November 18, 2011:
Over the last year, North Korea has ordered its Workers Party (a nationalist-socialist operation that is sometimes called communist) to work harder to eliminate individualism, the black market, the desire to earn money, paying attention to foreign media and women workers quitting their state controlled jobs to work in illegal markets. The government also wants a halt to the practice of state owned factories and farms producing goods for the black market. This will be difficult, as many leaders of the Workers Party are involved in making money off the black market, or extorting cash from those who are operating in the unofficial economy. The lavish party elite lifestyle, thanks to the Internet and Google Earth, is no longer a secret and North Koreans eagerly digested this information over the last few years. So exhortations for abandoning the black market and efforts to get rich have little effect.
Another truth that has spread throughout the north is that South Korea is one of the wealthiest nations in the world, with a per-capita GDP equal to the average for the European Union. In other words, in East Asia, South Korea is second only to Japan in personal wealth. This inspires North Koreans to ignore their Workers Party and the increasing amount of anti-South Korea propaganda. For example, a crackdown on South Korean made goods led to the custom of removing "Made in South Korea" tags and inscriptions from South Korean items, and selling them anyway. Despite the pressure from above, local police will ignore (or only demand a small bribe for) the sale of untagged South Korean goods.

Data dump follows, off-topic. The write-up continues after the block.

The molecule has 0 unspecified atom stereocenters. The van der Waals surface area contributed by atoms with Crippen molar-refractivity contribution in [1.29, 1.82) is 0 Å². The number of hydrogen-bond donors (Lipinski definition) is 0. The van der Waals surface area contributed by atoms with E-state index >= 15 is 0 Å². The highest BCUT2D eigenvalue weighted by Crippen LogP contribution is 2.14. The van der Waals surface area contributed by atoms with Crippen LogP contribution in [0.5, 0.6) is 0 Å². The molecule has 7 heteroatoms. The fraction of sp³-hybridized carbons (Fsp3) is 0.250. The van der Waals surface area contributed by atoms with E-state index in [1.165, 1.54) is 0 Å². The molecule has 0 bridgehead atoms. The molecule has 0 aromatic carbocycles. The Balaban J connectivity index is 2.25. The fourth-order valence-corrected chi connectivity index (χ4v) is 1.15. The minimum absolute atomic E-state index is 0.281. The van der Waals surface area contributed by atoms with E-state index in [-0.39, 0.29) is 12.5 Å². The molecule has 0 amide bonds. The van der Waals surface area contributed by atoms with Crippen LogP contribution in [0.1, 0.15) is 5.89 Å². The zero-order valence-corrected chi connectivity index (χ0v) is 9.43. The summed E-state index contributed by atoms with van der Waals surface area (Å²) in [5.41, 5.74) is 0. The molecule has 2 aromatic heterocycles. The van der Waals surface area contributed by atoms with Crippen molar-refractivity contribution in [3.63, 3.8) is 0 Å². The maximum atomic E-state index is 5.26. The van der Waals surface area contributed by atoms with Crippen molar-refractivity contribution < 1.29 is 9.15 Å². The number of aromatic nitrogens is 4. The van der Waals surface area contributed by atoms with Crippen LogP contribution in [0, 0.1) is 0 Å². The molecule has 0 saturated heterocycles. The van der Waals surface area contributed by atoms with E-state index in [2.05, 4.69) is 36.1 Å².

While North Korean officials go to South Korea and beg for a resumption of food aid, in North Korea the government calls for South Korea to pay compensation for losses suffered when it cut aid to the north last year because of North Korean attacks on the south. While this sounds absurd, it makes sense to the twisted logic so popular in the north.
The growing theft of food by North Korean army units has led to public punishment (a fine and verbal chastisement) of unit commanders. The government cannot afford to punish army commanders any more severely, because ultimately the army is what keeps the Workers Party in power. The troops are not being ignored, with political education (pro-government lectures and propaganda activities) for the troops recently increased 58 percent (to 19 hours a week).
The North Korean government is also keen to maintain the morale and loyalty of the senior officials. Since most of these people, and their staffs, are in the capital (Pyongyang) an increasing portion of national economic resources are spent in the capital. Pyongyang has always been a showcase city, but in the last few years an even greater portion of the shrinking economic pie has gone to the capital. This is causing growing resentment around the country, especially among officials running the provinces. Even with private generators, the increasing number of electrical blackouts is demoralizing, demeaning and annoying.